The past few weeks I have been working on mapping invasive species locations in different parts of the BLM Roseburg district. I mostly mapped invasive species infestations along a timber haul route. The goal of this project was to map invasive species locations so that they can be treated before timber harvesting starts. The intention is to reduce the spreading of invasive plants. Pictured below I am mapping a location of Himalayan Blackberry which is a common invasive species found along roadsides and riparian areas. If left untreated, this plant could eventually become a huge thicket and take over the under story. It could then out compete native species and prevent the establishment of newer trees.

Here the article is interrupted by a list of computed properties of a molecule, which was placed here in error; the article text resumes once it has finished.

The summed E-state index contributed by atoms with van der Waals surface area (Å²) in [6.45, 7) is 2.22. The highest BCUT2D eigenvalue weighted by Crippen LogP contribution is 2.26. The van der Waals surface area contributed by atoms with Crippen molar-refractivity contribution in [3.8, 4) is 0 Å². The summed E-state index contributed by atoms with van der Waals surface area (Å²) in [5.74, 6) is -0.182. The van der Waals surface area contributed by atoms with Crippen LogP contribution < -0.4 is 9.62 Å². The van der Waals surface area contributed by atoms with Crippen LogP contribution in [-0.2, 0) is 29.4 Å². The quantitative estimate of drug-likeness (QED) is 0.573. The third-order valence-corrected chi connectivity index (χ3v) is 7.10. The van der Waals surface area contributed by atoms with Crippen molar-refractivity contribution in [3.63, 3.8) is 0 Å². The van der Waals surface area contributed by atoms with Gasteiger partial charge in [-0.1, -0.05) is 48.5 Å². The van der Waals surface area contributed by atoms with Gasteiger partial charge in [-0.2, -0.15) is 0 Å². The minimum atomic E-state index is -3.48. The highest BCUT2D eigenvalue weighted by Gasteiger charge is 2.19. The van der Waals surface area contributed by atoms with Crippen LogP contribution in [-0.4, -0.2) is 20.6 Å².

Pictured below is an infestation of Scotch Broom. Scotch Broom is an invasive species that is difficult to manage because it responds well to disturbances and the seed bank can last up to 50 years. It can also cause damages to the timber industry through out competing seedling trees.
Another invasive species I have encountered in the field is Canada Thistle which is pictured below. Canada Thistle is another invasive species in Oregon that is difficult to manage. Pulling up one plant will not kill it since multiple plants share an underground root system and all the plants are interconnected.
In all it seems that invasive species in Oregon are very hard to control. I will be getting my Oregon Pesticide Applicator License soon, so I will be able to better help in the fight against these resilient plants in Oregon.
Will Farhat – CLM Intern with the Bureau of Land Management Roseburg District